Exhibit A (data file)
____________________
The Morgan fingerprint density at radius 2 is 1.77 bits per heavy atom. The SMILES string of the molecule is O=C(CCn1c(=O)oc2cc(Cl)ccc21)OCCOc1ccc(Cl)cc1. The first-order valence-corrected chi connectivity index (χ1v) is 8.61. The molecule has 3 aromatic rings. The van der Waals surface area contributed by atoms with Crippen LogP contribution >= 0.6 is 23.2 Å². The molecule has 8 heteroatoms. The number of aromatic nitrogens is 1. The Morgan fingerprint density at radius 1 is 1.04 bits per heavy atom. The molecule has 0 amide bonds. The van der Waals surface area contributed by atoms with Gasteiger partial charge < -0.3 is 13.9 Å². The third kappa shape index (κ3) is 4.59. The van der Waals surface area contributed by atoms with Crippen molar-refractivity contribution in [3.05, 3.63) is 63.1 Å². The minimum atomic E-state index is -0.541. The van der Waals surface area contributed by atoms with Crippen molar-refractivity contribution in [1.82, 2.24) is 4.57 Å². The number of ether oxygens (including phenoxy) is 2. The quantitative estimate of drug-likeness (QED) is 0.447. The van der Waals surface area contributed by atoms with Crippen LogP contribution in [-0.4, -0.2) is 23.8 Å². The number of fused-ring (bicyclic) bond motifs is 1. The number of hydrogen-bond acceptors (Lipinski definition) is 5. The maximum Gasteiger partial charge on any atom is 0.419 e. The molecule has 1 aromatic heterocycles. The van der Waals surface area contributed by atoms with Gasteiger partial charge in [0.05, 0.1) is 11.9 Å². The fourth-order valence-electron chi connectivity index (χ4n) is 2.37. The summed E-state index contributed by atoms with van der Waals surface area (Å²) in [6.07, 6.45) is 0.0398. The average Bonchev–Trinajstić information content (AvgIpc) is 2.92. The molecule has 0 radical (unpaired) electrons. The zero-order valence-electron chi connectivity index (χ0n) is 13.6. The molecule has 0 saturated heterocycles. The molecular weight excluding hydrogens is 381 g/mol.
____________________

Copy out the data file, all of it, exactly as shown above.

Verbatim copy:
The Morgan fingerprint density at radius 2 is 1.77 bits per heavy atom. The SMILES string of the molecule is O=C(CCn1c(=O)oc2cc(Cl)ccc21)OCCOc1ccc(Cl)cc1. The first-order valence-corrected chi connectivity index (χ1v) is 8.61. The molecule has 3 aromatic rings. The van der Waals surface area contributed by atoms with Crippen LogP contribution >= 0.6 is 23.2 Å². The molecule has 8 heteroatoms. The number of aromatic nitrogens is 1. The Morgan fingerprint density at radius 1 is 1.04 bits per heavy atom. The molecule has 0 amide bonds. The van der Waals surface area contributed by atoms with Gasteiger partial charge < -0.3 is 13.9 Å². The third kappa shape index (κ3) is 4.59. The van der Waals surface area contributed by atoms with Crippen molar-refractivity contribution in [3.05, 3.63) is 63.1 Å². The minimum atomic E-state index is -0.541. The van der Waals surface area contributed by atoms with Crippen molar-refractivity contribution in [1.82, 2.24) is 4.57 Å². The number of ether oxygens (including phenoxy) is 2. The quantitative estimate of drug-likeness (QED) is 0.447. The van der Waals surface area contributed by atoms with Crippen LogP contribution in [-0.4, -0.2) is 23.8 Å². The number of fused-ring (bicyclic) bond motifs is 1. The number of hydrogen-bond acceptors (Lipinski definition) is 5. The maximum Gasteiger partial charge on any atom is 0.419 e. The molecule has 1 aromatic heterocycles. The van der Waals surface area contributed by atoms with Gasteiger partial charge in [0.05, 0.1) is 11.9 Å². The fourth-order valence-electron chi connectivity index (χ4n) is 2.37. The summed E-state index contributed by atoms with van der Waals surface area (Å²) in [6.07, 6.45) is 0.0398. The average Bonchev–Trinajstić information content (AvgIpc) is 2.92. The molecule has 0 radical (unpaired) electrons. The zero-order valence-electron chi connectivity index (χ0n) is 13.6. The molecule has 0 saturated heterocycles. The molecular weight excluding hydrogens is 381 g/mol.